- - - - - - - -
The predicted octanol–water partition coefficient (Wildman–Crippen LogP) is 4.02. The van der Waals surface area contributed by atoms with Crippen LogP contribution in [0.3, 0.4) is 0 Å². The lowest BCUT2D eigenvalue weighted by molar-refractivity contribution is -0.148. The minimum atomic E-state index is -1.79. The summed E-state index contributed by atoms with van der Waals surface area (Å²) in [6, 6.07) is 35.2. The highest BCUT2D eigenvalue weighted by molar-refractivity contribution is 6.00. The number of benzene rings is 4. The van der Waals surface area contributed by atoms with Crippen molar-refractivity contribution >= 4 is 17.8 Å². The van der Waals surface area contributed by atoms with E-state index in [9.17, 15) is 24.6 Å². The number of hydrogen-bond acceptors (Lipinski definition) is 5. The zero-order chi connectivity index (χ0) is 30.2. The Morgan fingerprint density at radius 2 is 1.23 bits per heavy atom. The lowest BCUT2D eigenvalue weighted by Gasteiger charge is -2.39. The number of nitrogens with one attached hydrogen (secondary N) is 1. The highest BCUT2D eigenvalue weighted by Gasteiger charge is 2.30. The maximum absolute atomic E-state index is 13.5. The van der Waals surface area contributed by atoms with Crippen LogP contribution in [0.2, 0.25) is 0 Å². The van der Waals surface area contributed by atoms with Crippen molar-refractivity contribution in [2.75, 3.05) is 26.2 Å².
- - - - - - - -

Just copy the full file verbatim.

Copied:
The predicted octanol–water partition coefficient (Wildman–Crippen LogP) is 4.02. The van der Waals surface area contributed by atoms with Crippen LogP contribution in [0.3, 0.4) is 0 Å². The lowest BCUT2D eigenvalue weighted by molar-refractivity contribution is -0.148. The minimum atomic E-state index is -1.79. The summed E-state index contributed by atoms with van der Waals surface area (Å²) in [6, 6.07) is 35.2. The highest BCUT2D eigenvalue weighted by molar-refractivity contribution is 6.00. The number of benzene rings is 4. The van der Waals surface area contributed by atoms with Crippen molar-refractivity contribution >= 4 is 17.8 Å². The van der Waals surface area contributed by atoms with E-state index in [9.17, 15) is 24.6 Å². The number of hydrogen-bond acceptors (Lipinski definition) is 5. The zero-order chi connectivity index (χ0) is 30.2. The Morgan fingerprint density at radius 2 is 1.23 bits per heavy atom. The lowest BCUT2D eigenvalue weighted by Gasteiger charge is -2.39. The number of nitrogens with one attached hydrogen (secondary N) is 1. The highest BCUT2D eigenvalue weighted by Gasteiger charge is 2.30. The maximum absolute atomic E-state index is 13.5. The van der Waals surface area contributed by atoms with Crippen LogP contribution in [0.2, 0.25) is 0 Å². The van der Waals surface area contributed by atoms with Crippen molar-refractivity contribution in [2.75, 3.05) is 26.2 Å².